Image: Dwarf galaxy forming
S. Mashchenko
Computer simulations show a dwarf galaxy forming (background image) a billion years after the Big Bang. The inset shows the galaxy's central region where powerful feedback from newly born star clusters (shown in yellow) drives bulk motions in the gas (colors from violet to blue to green to white correspond to gas of increasing density).
updated 12/3/2007 12:56:54 PM ET 2007-12-03T17:56:54

In a cosmic battle of sorts taking place in the centers of galaxies, stellar forces muscle up and kick out brewing invisible matter. The result, finds a new study, evens out the amount of invisible matter held in galactic cores, resolving a cosmological puzzle.

The invisible stuff, called dark matter, is thought to make up as much as 90 percent of the universe's mass. Astronomers have never directly observed this mysterious matter, as it doesn't emit or reflect visible light or other electromagnetic radiation. Instead, they infer its existence based on its gravitational effects on visible matter like stars and galaxies. (For instance, dark matter makes galaxies spin faster than otherwise expected.)

Astronomers have long tried to explain theoretical models that predict there should be much more dark matter in the central regions of dwarf galaxies than observations suggest is the case.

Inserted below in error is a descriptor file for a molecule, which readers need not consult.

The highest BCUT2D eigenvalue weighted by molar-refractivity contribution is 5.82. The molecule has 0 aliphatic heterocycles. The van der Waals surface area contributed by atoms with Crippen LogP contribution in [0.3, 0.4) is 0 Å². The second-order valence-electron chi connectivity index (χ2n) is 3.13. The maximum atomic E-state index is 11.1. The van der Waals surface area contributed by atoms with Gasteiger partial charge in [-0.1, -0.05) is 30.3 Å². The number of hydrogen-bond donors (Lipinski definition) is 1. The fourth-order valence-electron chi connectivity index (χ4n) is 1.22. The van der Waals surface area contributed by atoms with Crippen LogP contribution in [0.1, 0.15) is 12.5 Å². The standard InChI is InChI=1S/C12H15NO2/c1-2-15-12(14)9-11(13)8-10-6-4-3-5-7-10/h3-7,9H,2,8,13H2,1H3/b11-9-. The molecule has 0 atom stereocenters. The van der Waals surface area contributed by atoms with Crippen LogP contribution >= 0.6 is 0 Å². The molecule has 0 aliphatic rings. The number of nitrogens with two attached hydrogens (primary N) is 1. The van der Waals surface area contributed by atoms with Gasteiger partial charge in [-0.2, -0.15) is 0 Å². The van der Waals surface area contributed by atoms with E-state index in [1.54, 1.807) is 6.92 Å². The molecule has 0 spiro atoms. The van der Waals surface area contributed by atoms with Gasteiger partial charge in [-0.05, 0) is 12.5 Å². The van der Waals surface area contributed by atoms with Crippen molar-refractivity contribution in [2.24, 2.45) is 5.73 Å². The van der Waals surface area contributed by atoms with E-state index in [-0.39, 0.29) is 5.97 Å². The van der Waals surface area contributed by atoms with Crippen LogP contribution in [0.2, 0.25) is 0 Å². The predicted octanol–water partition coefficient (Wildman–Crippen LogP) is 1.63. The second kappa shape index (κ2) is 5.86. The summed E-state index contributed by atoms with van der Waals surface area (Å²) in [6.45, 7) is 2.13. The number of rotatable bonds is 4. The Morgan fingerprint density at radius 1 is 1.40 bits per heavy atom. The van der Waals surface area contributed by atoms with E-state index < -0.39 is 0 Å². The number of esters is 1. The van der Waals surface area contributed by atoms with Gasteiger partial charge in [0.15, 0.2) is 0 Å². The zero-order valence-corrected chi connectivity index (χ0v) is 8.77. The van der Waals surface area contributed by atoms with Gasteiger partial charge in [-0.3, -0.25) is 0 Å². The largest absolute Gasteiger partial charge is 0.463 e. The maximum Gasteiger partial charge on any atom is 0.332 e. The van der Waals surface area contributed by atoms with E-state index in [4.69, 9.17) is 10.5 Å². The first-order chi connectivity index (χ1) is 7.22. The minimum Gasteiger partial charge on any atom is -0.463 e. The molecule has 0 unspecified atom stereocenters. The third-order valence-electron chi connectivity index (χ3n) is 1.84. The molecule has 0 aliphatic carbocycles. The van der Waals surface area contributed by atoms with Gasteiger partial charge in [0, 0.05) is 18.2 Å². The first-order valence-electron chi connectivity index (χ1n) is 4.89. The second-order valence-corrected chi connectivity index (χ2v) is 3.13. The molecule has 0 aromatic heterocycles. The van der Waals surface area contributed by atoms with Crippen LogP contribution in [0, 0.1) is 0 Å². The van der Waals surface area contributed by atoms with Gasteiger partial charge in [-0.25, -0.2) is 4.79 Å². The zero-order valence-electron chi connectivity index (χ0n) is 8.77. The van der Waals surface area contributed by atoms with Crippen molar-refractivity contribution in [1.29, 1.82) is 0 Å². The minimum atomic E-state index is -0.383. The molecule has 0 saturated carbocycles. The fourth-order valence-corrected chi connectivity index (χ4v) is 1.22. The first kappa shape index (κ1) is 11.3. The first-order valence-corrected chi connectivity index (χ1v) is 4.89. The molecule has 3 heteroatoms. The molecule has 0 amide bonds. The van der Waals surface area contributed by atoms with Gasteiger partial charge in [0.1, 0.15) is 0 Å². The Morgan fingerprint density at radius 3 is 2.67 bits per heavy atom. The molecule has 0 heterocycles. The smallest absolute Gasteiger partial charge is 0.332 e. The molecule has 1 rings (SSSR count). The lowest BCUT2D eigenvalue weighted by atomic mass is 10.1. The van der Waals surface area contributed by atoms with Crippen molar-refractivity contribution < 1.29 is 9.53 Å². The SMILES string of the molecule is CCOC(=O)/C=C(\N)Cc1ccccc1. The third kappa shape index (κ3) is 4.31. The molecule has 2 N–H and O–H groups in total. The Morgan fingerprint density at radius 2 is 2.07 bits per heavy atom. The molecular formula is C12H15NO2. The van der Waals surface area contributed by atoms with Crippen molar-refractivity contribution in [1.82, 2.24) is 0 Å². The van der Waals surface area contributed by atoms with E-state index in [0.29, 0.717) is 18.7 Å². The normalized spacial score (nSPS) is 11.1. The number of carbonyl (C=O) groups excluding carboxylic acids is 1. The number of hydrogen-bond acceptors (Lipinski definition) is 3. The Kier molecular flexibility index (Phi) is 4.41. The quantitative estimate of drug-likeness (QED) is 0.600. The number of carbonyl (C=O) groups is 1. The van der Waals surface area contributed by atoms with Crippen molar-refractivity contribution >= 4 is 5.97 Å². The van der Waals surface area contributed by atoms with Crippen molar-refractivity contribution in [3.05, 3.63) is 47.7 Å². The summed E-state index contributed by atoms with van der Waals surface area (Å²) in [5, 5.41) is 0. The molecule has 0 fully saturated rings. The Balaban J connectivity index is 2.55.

"One of the most troublesome issues concerns the mysterious dark matter that dominates the mass of most galaxies," said Sergey Mashchenko of the Department of Physics and Astronomy at McMaster University in Ontario.

Maschenko and his colleagues used supercomputer simulations to illustrate galaxy formation early in our cosmic history — about a billion years after the Big Bang, the theoretical start of the universe as we know it. The simulations showed the violent processes galaxies suffer at their births, when dense clouds of gas collapse to form massive stars, which then end their lives quickly as explosive supernovas. 

It is well established that these massive stars can inject large amounts of energy into their galactic neighborhoods through the explosions and also constant emissions of charged particles called stellar winds. The energy can push interstellar gas to nearly sonic speed, which for gas at a typical temperature is about 6 miles per second (10 kilometers per second).

Still, debate has persisted over whether this stellar feedback could turn the spike in dark-matter density (predicted by theory) into the observed flat core in the central regions of dwarf galaxies.

The simulations showed that the stellar wind and explosions shock the interstellar gas, pushing it back and forth like water sloshing in a cosmic bathtub. That sloshing kicks most of the dark matter out of the center of a dwarf galaxy in the simulation, bringing into agreement theoretical predictions and observations.

The researchers say their results, detailed online last week by the journal Science, will force cosmologists to rethink the role of interstellar gas in the formation of galaxies and could lead to a better understanding of dark matter.

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